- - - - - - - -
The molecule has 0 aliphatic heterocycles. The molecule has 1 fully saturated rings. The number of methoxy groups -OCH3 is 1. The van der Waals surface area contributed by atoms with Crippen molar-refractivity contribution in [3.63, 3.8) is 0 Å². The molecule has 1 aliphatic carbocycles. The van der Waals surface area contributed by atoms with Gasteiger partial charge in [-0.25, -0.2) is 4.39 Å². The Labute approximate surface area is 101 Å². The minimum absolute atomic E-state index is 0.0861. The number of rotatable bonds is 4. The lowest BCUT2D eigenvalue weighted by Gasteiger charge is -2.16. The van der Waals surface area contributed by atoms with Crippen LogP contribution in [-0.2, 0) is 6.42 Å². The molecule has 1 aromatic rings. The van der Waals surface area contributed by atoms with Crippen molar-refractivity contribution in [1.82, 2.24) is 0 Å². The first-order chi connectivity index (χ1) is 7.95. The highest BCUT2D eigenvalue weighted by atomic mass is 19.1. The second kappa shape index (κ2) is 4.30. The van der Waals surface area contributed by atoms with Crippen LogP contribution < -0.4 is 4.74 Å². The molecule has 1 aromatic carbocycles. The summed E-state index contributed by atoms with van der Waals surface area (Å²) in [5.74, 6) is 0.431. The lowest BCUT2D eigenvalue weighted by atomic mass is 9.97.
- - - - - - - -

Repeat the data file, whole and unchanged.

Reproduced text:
The molecule has 0 aliphatic heterocycles. The molecule has 1 fully saturated rings. The number of methoxy groups -OCH3 is 1. The van der Waals surface area contributed by atoms with Crippen molar-refractivity contribution in [3.63, 3.8) is 0 Å². The molecule has 1 aliphatic carbocycles. The van der Waals surface area contributed by atoms with Gasteiger partial charge in [-0.25, -0.2) is 4.39 Å². The Labute approximate surface area is 101 Å². The minimum absolute atomic E-state index is 0.0861. The number of rotatable bonds is 4. The lowest BCUT2D eigenvalue weighted by Gasteiger charge is -2.16. The van der Waals surface area contributed by atoms with Crippen LogP contribution in [-0.2, 0) is 6.42 Å². The molecule has 1 aromatic rings. The van der Waals surface area contributed by atoms with Crippen molar-refractivity contribution in [1.82, 2.24) is 0 Å². The first-order chi connectivity index (χ1) is 7.95. The highest BCUT2D eigenvalue weighted by atomic mass is 19.1. The second kappa shape index (κ2) is 4.30. The van der Waals surface area contributed by atoms with Crippen LogP contribution < -0.4 is 4.74 Å². The molecule has 1 aromatic carbocycles. The summed E-state index contributed by atoms with van der Waals surface area (Å²) in [5.74, 6) is 0.431. The lowest BCUT2D eigenvalue weighted by atomic mass is 9.97.